Lisbon, one day around town
Brief historical references
In 1755 an earthquake destroyed 85% of the city. Marquês de Pombal decided to destroy what was left and rebuild from scratch the area that we now know as ‘baixa pombalina’. The Modern Architectural Plan has applied: a rectangular plan, with large streets, and two main squares: Praça do Rossio and Praça do Comércio.
Where to go, what to see and what to do?
Lisbon is a city of many wonders. Depending on your personal preferences and tastes, there are plenty of things to do. How much time do you have to spend in the city?
If you have more than two days, then you can organize your visit and discover a multitude of museums, viewpoints, restaurants and nearby places that will make you fall in love with the city and its neighboring villages.
Lisbon’s downtown is a must see. Walking through the narrow streets and wide avenues is totally worth the while. It’s one of the most interesting features of the city. The contrast between the different areas, although they are not that far apart from each other.
We could give you a vast array of suggestions. We decided to choose a couple of places in Lisbon we love and share them with you.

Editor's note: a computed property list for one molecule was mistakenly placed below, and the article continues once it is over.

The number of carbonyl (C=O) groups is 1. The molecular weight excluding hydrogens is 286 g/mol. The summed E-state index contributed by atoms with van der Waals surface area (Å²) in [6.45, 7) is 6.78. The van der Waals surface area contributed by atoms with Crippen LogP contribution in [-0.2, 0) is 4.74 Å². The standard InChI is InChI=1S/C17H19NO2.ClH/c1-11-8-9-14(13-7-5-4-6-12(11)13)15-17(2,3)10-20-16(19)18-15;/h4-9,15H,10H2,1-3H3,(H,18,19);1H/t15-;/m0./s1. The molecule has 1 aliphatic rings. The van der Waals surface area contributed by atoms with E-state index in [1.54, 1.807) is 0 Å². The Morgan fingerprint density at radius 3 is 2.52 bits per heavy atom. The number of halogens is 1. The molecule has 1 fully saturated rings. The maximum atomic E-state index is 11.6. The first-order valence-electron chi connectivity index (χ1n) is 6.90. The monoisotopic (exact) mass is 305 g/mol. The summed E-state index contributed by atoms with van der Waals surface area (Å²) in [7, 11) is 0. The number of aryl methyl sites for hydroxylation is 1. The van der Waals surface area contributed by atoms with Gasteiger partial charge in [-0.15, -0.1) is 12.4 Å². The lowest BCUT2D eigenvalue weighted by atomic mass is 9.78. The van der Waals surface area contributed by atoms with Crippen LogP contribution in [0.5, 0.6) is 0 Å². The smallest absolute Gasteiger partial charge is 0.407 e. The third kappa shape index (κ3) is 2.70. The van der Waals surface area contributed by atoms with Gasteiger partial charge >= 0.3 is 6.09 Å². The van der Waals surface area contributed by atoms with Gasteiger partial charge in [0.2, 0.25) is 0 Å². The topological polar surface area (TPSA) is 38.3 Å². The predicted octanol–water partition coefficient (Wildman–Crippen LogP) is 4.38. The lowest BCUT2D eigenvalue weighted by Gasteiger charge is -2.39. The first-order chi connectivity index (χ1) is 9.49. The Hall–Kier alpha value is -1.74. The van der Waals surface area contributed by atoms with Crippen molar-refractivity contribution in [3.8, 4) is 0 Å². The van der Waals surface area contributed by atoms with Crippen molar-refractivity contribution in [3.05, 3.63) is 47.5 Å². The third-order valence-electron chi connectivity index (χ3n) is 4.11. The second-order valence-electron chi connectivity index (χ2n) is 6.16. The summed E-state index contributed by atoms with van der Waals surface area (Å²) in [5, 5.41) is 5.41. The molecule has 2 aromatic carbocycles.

Baixa Pombalina and Rossio
A 19th-century project designed by a disciple of Gustave Eiffel: Raul Mesnier de Ponsard. The Elevator is not only a mean of transportation but also, a work of art. It takes you up or down one of the steep hills of the city, from Baixa to Carmo.
In 1907 the steam engine that powered the elevator was replaced by an electrical one, that still works nowadays. At the top of the structure, there’s a platform from where you can enjoy one of the most charming views of Lisbon.
As you will be walking around, you will need to stop for a drink or a meal. This is the moment where we let you in on a secret: there is a hidden gem in downtown Lisbon! ‘Casa do Alentejo’.
If you’re hungry, this is one of the places where you can try some of the Portuguese dishes or just sit at the Tavern and ask for some ‘petiscos’ (the Portuguese word for ‘tapas’).
The Castle, Alfama, and Mouraria
Fado was born in the heart of these two neighborhoods and was sang in taverns, by prostitutes. It evolved into a sophisticated art and conquered the hearts of all social classes. Having a meal at one of these small taverns/restaurants is a unique experience.
Get to know more about fado on our previous post
The architectural styles are late baroque and neoclassical. It is a majestic building. Inside and outside.